$100. I take the dog with me to condo to start the laundry, change the sheets. I sing a song about how it’s “take your pup to work day”. I’m stripping a bed. She’s bored. She’d rather I was throwing a ball. I tell her, “I gotta pay the bills — you’re a dog so you don’t know about that.” A sigh. She lays down.
I’ve been watching my friends, my fellow dreamers, get famous since I was teen. Some of them are on Broadway, in Oscar nominated films, designing multimillion dollar sets. I’ve ridden in their Teslas, dined in their mansions, attended their weddings in distant destinations. I’ve peeked inside lives idolized. A good many of them are friendships I continue to cherish. Some are quite happy. Some are the loneliest people I have ever met. Some were heiresses to great fortunes and have never bussed a table. Some are chased out of bars by paparazzi or smash their phones because they never stop ringing, or wish they could go to the grocery store unbothered.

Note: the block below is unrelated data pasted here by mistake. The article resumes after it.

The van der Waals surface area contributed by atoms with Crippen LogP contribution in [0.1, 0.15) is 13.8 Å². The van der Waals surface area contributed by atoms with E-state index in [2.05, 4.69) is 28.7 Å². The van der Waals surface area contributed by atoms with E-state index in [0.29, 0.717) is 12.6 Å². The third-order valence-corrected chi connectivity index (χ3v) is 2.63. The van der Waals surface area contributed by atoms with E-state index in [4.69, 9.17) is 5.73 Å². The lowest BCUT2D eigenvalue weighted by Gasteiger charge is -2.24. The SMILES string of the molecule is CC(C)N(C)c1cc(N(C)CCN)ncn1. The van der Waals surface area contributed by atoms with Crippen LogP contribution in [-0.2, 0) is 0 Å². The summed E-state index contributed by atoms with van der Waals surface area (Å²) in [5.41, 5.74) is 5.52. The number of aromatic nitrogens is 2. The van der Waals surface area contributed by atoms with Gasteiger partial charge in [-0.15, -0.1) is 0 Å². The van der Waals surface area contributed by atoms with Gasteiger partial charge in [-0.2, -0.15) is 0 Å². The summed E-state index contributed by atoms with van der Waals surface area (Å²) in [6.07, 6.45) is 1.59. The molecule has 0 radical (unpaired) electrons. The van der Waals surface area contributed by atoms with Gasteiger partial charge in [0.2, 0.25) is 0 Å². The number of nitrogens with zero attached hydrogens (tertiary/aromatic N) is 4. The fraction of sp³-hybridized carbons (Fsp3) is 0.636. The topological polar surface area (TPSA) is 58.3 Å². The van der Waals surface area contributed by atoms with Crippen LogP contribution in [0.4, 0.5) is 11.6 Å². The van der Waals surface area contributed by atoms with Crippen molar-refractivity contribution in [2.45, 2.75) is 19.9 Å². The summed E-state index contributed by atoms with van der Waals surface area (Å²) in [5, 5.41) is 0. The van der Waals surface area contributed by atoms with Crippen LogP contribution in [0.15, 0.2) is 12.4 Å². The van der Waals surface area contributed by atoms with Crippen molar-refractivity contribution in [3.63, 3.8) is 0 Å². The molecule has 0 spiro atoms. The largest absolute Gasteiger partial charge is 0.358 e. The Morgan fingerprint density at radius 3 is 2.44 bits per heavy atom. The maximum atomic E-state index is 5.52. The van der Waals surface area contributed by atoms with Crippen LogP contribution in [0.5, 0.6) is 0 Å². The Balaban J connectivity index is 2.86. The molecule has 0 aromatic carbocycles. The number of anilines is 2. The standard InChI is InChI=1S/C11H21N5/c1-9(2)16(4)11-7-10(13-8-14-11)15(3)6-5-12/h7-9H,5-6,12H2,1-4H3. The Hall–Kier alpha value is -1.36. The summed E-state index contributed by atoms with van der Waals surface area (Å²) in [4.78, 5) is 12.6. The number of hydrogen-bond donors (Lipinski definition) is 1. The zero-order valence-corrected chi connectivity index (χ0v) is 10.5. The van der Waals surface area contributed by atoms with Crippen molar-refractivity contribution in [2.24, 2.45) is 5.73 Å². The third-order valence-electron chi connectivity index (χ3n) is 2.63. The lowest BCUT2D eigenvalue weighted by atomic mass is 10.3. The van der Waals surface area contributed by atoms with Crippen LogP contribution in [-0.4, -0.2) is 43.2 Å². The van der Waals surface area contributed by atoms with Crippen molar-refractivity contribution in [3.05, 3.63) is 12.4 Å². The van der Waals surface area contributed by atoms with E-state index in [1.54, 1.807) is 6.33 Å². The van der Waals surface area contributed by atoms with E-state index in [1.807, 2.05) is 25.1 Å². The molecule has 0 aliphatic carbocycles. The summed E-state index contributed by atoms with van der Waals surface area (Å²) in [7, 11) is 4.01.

We all pull our pants on one leg at a time.
Fame, in my mind, has lost it’s shine.
There was a time when I arranged my catering shifts around not running into friends I might be serving wine to at entertainment events in New York City. Months earlier I’d had steady directing work, been auditioning for series leads, fancy agencies with a brief and skin deep interest in me. Then gone in a blink. Shame kept me from pouring wine for my peers. I’d failed. I couldn’t bear the pitying stares, their sentiments — it just hasn’t happened for you yet.